Fashion

LVMH and luxury’s year of changing fortunes set for reverse act in 2024

By

Bloomberg

Published



Dec 16, 2023

For LVMH and other luxury-goods stocks, 2024 is shaping up to be 2023 in reverse.

Louis Vuitton – Spring-Summer2024 – Womenswear – Paris – © Launchmetrics

Unlike this year, when China’s reopening fueled a splurge on pricey handbags and jewelry before running out of steam, investors expect 2024 to start on a weak footing before a revival in the second half. As analysts at BNP Paribas put it, next year will likely be “a game of two halves” for luxury stocks such as Richemont and Gucci-owner Kering SA.

Right now, the buoyant start to 2023 that briefly pushed LVMH past a $500 billion market value is a distant memory. Sentiment has been soured by a slew of economic numbers pointing to a fading recovery in China, whose consumers currently account for about a quarter of the estimated €362 billion ($397 billion) global luxury market and potentially 40% by 2030. 

A pick-up in demand from Chinese shoppers will be key in validating expectations of a better second half.

“Yes, it’s volatile at the moment, said Flavio Cereda, an investment manager at GAM UK Ltd. “By the time we get to Easter, I would be surprised if we didn’t have signs that this is starting to reverse.”

Luxury’s momentum during the pandemic has burnished its enduring appeal, prompting comparisons to the dominance of technology stocks in the US. A key attraction is the fact that iconic brands enjoy a pricing power that typically beats inflation and protects their profit margins.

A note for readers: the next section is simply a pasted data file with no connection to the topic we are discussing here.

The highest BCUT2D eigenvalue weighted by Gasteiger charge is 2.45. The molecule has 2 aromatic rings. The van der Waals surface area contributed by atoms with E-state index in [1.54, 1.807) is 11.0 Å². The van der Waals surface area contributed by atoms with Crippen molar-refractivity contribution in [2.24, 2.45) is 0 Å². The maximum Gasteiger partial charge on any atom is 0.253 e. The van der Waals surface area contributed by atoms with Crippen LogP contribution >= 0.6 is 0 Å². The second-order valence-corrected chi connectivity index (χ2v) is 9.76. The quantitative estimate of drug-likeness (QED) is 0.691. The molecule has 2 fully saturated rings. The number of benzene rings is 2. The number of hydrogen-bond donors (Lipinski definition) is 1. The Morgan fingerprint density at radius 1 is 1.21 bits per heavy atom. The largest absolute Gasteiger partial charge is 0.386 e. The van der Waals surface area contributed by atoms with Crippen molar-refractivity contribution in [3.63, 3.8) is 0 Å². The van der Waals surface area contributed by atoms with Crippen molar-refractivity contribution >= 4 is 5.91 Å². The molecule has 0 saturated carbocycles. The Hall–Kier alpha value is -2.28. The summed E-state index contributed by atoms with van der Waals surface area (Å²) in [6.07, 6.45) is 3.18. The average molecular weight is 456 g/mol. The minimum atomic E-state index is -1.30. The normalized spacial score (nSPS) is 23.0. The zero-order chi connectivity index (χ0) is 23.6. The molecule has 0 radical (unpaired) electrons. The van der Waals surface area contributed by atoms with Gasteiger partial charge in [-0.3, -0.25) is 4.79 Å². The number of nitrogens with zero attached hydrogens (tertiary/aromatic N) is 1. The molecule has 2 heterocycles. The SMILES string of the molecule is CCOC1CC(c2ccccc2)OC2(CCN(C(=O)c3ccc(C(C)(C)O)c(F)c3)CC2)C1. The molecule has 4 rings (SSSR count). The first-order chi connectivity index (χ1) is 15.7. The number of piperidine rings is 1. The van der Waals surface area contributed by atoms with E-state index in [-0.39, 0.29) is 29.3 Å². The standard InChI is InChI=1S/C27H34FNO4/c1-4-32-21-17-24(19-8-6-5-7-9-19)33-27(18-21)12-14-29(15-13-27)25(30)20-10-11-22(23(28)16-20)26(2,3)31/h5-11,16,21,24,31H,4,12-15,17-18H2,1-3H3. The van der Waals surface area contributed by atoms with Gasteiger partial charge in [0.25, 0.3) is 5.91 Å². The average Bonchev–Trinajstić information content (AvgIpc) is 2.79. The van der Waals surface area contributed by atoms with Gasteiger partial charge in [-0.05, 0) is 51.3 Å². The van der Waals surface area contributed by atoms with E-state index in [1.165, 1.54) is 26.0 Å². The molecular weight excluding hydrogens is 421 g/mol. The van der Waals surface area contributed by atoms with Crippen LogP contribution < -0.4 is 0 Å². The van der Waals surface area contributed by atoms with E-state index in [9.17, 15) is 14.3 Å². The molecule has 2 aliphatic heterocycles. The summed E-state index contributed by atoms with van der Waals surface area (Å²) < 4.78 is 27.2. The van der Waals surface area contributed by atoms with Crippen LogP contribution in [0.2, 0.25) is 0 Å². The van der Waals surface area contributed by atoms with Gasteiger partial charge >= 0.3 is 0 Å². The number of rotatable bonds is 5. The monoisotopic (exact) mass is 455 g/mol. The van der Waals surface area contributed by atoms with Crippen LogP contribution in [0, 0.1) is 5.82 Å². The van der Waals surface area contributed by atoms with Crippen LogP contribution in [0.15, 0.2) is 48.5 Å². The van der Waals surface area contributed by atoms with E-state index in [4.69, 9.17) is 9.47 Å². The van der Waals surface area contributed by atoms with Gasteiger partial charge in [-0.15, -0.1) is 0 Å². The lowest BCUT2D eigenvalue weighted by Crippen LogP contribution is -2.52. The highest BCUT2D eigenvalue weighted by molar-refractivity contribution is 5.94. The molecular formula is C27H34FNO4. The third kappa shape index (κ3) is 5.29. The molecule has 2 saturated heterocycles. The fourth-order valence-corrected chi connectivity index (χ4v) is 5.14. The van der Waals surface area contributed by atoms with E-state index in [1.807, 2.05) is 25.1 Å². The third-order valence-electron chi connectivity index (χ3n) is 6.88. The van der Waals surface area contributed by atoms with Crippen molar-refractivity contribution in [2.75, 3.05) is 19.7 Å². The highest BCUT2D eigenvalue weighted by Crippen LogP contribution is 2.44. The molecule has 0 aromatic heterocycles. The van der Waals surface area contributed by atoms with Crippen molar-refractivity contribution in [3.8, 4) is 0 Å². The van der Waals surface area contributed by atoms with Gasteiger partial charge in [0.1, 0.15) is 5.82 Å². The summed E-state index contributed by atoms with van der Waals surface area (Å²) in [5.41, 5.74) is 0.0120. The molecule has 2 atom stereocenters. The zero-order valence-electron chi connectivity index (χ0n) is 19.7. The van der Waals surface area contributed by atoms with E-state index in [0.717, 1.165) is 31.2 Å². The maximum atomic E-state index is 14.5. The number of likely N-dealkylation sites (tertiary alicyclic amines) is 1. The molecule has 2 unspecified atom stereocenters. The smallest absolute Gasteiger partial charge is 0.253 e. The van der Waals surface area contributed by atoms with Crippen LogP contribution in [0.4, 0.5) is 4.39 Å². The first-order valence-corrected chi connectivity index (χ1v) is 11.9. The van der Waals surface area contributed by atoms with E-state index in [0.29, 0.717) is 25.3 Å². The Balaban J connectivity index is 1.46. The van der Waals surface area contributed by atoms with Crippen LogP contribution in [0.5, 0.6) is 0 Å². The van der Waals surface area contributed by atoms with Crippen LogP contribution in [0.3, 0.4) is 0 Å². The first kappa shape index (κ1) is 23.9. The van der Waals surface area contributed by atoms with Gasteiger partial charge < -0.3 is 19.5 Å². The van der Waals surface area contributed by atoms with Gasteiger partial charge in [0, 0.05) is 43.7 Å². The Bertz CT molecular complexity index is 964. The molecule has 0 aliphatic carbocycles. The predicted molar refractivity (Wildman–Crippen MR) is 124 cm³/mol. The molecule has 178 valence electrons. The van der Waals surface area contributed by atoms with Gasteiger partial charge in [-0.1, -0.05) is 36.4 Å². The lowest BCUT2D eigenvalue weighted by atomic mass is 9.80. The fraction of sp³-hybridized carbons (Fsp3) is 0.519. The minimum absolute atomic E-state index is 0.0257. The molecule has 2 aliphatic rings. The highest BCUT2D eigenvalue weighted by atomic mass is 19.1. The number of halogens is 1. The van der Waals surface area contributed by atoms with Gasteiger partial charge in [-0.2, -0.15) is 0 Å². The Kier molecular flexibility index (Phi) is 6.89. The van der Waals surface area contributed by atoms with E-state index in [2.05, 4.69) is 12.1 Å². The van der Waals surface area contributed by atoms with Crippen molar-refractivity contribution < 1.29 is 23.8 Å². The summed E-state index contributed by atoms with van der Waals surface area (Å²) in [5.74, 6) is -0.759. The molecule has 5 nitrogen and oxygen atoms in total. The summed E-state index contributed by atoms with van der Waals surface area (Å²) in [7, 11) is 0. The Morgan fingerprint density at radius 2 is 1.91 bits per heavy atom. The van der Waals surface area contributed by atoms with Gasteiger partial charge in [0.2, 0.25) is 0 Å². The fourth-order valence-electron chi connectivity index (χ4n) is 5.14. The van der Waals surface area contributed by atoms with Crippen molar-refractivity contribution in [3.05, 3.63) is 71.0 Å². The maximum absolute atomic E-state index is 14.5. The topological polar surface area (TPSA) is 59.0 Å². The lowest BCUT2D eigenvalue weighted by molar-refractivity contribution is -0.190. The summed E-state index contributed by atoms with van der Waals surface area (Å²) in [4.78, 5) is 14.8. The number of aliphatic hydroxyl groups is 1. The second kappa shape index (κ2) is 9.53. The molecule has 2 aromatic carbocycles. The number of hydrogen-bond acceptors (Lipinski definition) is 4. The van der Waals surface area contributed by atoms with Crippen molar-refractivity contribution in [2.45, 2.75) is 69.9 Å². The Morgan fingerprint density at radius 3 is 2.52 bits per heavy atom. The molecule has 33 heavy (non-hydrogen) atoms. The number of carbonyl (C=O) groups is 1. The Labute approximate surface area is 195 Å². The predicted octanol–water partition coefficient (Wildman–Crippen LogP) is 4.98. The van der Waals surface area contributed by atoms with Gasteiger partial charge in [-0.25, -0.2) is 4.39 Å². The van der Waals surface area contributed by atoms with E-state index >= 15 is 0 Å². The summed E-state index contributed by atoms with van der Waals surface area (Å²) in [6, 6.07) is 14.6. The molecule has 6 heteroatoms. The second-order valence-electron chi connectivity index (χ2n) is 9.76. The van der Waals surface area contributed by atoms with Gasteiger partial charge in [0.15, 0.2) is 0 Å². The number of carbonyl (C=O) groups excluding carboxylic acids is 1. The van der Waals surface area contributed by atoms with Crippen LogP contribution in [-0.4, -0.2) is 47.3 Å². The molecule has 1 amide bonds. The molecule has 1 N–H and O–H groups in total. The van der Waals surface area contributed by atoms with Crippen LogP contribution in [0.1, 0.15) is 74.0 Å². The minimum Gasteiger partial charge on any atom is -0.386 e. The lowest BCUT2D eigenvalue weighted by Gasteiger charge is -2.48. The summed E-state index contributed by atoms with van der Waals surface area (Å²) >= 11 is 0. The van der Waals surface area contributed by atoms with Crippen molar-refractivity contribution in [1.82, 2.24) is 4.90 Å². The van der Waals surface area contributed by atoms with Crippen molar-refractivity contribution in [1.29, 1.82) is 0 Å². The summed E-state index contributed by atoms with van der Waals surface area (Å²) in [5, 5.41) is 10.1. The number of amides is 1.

Shoppers can’t find enough of the coveted handbags of Hermès International, for instance, with prices that can go for anywhere from about $8,000 to well into the tens of thousands of dollars. Its shares have shown none of the weakness of peers, rising to record levels in the past week.

Yet with the likes of LVMH and Richemont still more than 15% below their 2023 peak, some investors eye an opening to load up on stocks.

“We were reluctant to invest when valuation was at the top earlier this year,” said Raphael Thuin, head of capital markets strategies at Tikehau Capital. “Given the market pullback, we are starting to redeploy in the sector.”

Still, an unflattering first quarter is in the offing after Chinese consumers’ buying reached a peak in the comparable period this year, according to Chris Gao, an analyst at CLSA Ltd.

Those comparisons will ease in the second half of 2024, said Bloomberg Intelligence analyst Deborah Aitken. Sentiment will be aided by growth in tourism and a demand pick-up from Chinese consumers, pushing spending beyond its 2019 revenue base and their global market share to 25%, she said.

On the flip side, shoppers who supported luxury during the super-cycle may not return, instead turning toward experiences, warns Telsey Advisory Group Chief Executive Officer Dana Telsey.

Brokers are also taking a more sober look at the sector due to the prospect of weaker demand and an uncertain economic outlook.

JPMorgan and Morgan Stanley recently downgraded LVMH to a neutral stance while HSBC took a hatchet to all its share price targets for the sector, saying that the industry isn’t recession-proof.

Still, luxury companies are usually much more resilient than other consumer categories because of the strength of their brands, said GAM’s Cereda. 

“Short term, I don’t see these momentum investors coming back as there is a lack of catalysts,” said BNP Paribas Asset Management portfolio manager Olivier Rudigoz. “For long term investors however, we think it’s an industry that is very well positioned, notably toward the rising middle class of China and other emerging countries.”
 

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